Gyromitra esculenta is called the brain mushroom for a reason — its wrinkled cap looks a lot like the cerebral cortex we all know from anatomy books. It’s quite different from the umbrella cap and gills we see in most edible mushrooms. Still, untrained eyes may mistake it for a morel, which could be a fatal mistake. As little as 400 grams of this mushroom can kill.
The water-soluble chemical gyromitrin is to blame — the brain mushroom has plenty of it. Gyromitrin poisoning begins with a host of gastroinstestinal symptoms — nausea, vomiting, and diarrhea. Neurological symptoms follow, including dizziness, tremor, headaches, and fever. After a day or so, seizures and coma can kick in. On top of its toxicity, the mushroom also contains carcinogens.
But the fascinating thing about Gyromitra esculenta is that it’s not deadly for everyone. People who’ve eaten it from the same dish have suffered terribly — even died — while others suffered hardly any symptoms. Although the toxicity of this mushroom is well proven, it seems to work using the mechanisms of allergic reactions, hence different effects for different people.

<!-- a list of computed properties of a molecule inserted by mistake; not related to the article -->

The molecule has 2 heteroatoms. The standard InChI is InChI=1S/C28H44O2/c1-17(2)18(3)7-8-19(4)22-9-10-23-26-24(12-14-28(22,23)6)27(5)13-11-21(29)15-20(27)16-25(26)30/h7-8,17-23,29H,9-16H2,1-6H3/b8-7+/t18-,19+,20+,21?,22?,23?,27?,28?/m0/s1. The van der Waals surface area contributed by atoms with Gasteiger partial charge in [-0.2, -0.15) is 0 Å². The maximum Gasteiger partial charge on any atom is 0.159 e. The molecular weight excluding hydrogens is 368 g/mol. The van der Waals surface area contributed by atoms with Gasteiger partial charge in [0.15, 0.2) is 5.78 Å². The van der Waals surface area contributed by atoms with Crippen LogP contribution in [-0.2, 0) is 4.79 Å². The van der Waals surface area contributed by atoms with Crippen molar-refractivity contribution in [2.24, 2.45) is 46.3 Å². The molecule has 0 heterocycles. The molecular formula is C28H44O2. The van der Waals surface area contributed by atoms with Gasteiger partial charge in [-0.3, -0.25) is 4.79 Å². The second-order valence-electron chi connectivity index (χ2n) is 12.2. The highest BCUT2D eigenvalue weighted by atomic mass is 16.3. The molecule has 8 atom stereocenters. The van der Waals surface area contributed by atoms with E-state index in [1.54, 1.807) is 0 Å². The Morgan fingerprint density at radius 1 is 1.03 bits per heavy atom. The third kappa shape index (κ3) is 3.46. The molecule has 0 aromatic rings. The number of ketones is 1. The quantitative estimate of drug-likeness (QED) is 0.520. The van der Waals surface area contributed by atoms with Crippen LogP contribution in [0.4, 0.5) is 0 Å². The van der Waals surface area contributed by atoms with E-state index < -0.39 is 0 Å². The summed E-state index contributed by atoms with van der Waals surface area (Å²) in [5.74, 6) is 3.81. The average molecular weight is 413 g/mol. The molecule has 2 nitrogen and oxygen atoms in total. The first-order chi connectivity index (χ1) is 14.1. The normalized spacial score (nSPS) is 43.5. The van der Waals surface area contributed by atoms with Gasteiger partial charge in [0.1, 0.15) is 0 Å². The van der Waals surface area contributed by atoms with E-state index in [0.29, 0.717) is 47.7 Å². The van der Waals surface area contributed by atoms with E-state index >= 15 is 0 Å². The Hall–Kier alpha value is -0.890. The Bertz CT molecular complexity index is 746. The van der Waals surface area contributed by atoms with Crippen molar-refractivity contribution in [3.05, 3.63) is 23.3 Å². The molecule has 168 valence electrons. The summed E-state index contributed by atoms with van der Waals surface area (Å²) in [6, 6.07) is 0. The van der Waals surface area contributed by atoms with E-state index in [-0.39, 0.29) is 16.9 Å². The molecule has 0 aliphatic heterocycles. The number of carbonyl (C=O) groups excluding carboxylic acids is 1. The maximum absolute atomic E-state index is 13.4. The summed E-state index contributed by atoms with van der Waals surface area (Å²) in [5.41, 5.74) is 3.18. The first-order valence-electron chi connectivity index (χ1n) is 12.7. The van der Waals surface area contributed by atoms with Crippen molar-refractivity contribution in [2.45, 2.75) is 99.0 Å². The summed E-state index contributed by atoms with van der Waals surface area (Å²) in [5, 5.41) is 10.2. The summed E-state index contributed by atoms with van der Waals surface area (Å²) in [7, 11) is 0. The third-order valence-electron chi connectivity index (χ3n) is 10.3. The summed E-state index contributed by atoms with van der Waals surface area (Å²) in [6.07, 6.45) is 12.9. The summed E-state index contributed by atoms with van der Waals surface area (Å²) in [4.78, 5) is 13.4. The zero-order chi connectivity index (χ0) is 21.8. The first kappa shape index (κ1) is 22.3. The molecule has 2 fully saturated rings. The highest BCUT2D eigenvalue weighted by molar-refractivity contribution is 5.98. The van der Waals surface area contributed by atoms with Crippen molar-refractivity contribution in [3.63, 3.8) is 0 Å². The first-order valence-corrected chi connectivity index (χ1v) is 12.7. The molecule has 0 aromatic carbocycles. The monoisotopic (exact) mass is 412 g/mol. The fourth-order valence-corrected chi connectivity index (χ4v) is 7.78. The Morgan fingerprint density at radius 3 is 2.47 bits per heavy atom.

There’s more to it than that, though. If the mushrooms are dried in the open air for at least 10 days, or if they are boiled twice in copious amounts of water for five minutes and rinsed, gyromitrin loses most of its punch. Traces of it may still remain, though, making the brain mushroom a food good only for the courageous. (And yet, people describe the brain mushroom as “mild-flavored.”)
In Germany, Switzerland, and Spain, the authorities have banned the brain mushroom. In Poland it’s also banned — it’s estimated that the brain mushrooms is responsible for most post-WWII poisonings in Poland. In Finland it’s eaten in tonnes every year, often in an omelet or as a pie filling. Bulgarians also love it. It’s also eaten in the Western U.S. Swedish chefs even use it on live TV (and get bashed for it).
In the end, the brain mushroom is not just a dangerous delicacy, but quite a life form. The question is, would you eat it?
PS: You probably won’t find this mushroom at your local market anytime soon…